The remainder of the semester moved online on Wednesday
With the remainder of the semester to be completed online as of Wednesday, University of Ottawa president Jacques Frémont is urging all students to practice social distancing to help prevent the COVID-19 virus from spreading throughout the community.
“It is extremely important that we all learn to behave differently. It’s possible to be in the same room, but people will have to learn to keep their distances,” said Frémont. “It’s crucial because otherwise, the virus will spread.”
He described social distancing to be at the heart of coping with the pandemic, especially for international students and those in residence who have to remain on campus.
“It’s a question of social responsibility, to understand that in all solidarity,” he said.
While the campus is closed, the cafeteria and residences remain open. Campus libraries were shut down earlier in the week, but Frémont said that 24/7 study rooms at Morisset Library will be open.
“That is important so that people right now are not confined in their rooms, that they can move around,” he said. “Moving around is not necessarily dangerous. Going outside is not dangerous. Go for a walk and things so that people don’t feel too lonely.”
To combat the spread of the virus, the school announced on Tuesday that everyone living in residence — with the exception of international students and those with “exceptional circumstances” — needs to move out by this Sunday at 4 p.m.
“It is in some way social distancing, but it’s for the sake and the security of the students themselves,” said Frémont. “Public health will tell you that students are better at home, people are better at home, and if they manage to stay enclosed at home.”
He stressed the importance of clearing out residence as a measure that assists those international students who are unable to fly back home.
“Some people don’t have much choice….For the sake of (international students’) safety, we need to have as few people as possible in their residences in order to be able to take care of them,” he said.
He added that he understands the strain that this measure puts on students living in residence, but he said that the school couldn’t wait any longer to implement it.
“Because of the looming crisis, but also because the exams are in two weeks and a half,” he said. “That measure … if it had been two or three days before the exams, it would have been a nightmare.”
In addition to housing international students, Frémont said that there’s a chance that vacant rooms in residence need to be occupied by infected persons who are in need of isolation spaces.
“What I’m saying is that we might need the residences in order to support the crisis relief,” he said.
Some post-secondary institutions in Ontario have adopted a similar approach. At Ryerson University, students in residence have until Monday to vacate their rooms. Algonquin College is asking students to do the same, but it is not a requirement.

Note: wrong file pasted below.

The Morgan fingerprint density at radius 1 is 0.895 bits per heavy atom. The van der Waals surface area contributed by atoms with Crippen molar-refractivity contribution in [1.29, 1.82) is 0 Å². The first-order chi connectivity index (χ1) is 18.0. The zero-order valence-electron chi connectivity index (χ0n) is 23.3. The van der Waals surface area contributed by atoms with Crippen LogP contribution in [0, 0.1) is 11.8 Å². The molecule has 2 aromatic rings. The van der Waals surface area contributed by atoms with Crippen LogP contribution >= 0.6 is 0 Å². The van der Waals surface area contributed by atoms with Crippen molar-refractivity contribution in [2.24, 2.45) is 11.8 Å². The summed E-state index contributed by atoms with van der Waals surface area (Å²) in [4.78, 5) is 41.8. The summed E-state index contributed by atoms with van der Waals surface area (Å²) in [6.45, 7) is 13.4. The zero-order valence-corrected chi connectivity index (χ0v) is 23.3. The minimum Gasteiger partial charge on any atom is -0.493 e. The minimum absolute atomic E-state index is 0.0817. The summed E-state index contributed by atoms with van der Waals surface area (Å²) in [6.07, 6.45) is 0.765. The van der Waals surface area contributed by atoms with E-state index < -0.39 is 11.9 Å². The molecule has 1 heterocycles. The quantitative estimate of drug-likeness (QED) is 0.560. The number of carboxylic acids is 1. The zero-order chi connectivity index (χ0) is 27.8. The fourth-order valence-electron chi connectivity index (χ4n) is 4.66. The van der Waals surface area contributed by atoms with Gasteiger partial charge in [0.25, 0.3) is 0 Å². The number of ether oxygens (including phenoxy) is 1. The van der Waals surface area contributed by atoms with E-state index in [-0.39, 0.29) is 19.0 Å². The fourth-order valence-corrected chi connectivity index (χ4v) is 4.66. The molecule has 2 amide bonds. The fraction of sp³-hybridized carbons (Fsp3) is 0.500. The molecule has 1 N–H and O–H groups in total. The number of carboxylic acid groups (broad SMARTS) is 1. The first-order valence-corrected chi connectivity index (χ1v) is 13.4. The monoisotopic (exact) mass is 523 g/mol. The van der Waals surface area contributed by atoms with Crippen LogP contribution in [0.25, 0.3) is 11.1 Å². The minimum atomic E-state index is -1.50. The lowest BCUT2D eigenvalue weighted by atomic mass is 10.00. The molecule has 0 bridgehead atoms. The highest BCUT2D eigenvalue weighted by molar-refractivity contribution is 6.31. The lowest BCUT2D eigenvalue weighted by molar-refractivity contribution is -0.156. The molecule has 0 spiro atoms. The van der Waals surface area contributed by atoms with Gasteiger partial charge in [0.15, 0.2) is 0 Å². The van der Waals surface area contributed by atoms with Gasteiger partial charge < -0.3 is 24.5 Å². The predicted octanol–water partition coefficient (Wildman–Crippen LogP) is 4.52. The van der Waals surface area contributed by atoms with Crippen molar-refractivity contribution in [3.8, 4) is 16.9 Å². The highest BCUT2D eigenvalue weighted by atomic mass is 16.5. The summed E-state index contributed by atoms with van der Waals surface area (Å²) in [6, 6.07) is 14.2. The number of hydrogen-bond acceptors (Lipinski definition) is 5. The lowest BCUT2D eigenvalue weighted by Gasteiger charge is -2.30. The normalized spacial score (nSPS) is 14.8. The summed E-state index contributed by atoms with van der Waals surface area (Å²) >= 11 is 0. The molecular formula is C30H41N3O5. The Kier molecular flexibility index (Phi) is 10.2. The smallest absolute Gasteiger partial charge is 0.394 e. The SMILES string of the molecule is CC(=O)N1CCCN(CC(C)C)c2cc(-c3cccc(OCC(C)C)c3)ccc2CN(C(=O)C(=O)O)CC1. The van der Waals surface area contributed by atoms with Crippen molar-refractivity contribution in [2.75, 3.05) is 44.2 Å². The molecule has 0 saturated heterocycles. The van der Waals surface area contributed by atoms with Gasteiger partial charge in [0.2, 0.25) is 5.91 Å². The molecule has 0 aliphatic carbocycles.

“The reasoning — and I think all universities are on the same page — is please go home and work from there, and you will be more quiet for the exams,” said Frémont.
In terms of the process of writing final exams, he said that the traditional approach of writing them in a gymnasium setting is out of the question.
“It’s very much (being) discussed between the deans and the faculty members, and we will have a Senate meeting tomorrow to discuss all these issues,” he said. “The province announced — but they didn’t give any details — that they would buy some piece of software which would help professors to hold traditional exams as if people were in a room.”
He added that the final exam format will be determined by professors and deans of the various faculties.
“The persons responsible for the various programs are very aware that this change of methodology — let’s say take-home exams or papers to write — it might create a sort of bottleneck at some point,” he said. “They’re trying to coordinate exams so you don’t have five papers to give them on the same day.”
With the sixth student death in the past year occurring on residence last weekend, Frémont said that any anxieties that students may be experiencing “are very much in our minds.”
“It is crucial, especially in the light of recent events, so we are trying to find new ways of supporting students, and to build resilience. But that’s not an easy one,” he said.
He also said that there are no confirmed or suspected cases of COVID-19 in the U of O community.
“We can tell you that the very day there will be one, the whole campus will be told,” he said.
As of Wednesday, there are 14 positive cases of COVID-19 in Ottawa. The latest case was confirmed that day, a man in his 20s who had travelled to the United States and is self-isolating.
The city’s medical officer of health Dr. Vera Etches says “there could now be hundreds to even a thousand cases in the community now.”
Etches is recommending people limit non-essential trips out of the home.
Across the province, there has been one death from COVID-19 and at least 206 confirmed cases of the virus as of Tuesday, with five labelled as resolved. There have been at least 569 confirmed cases of the virus and nine deaths in Canada.
COVID-19 has infected more than 200,000 people and killed over 8,000 globally since emerging in China in December 2019.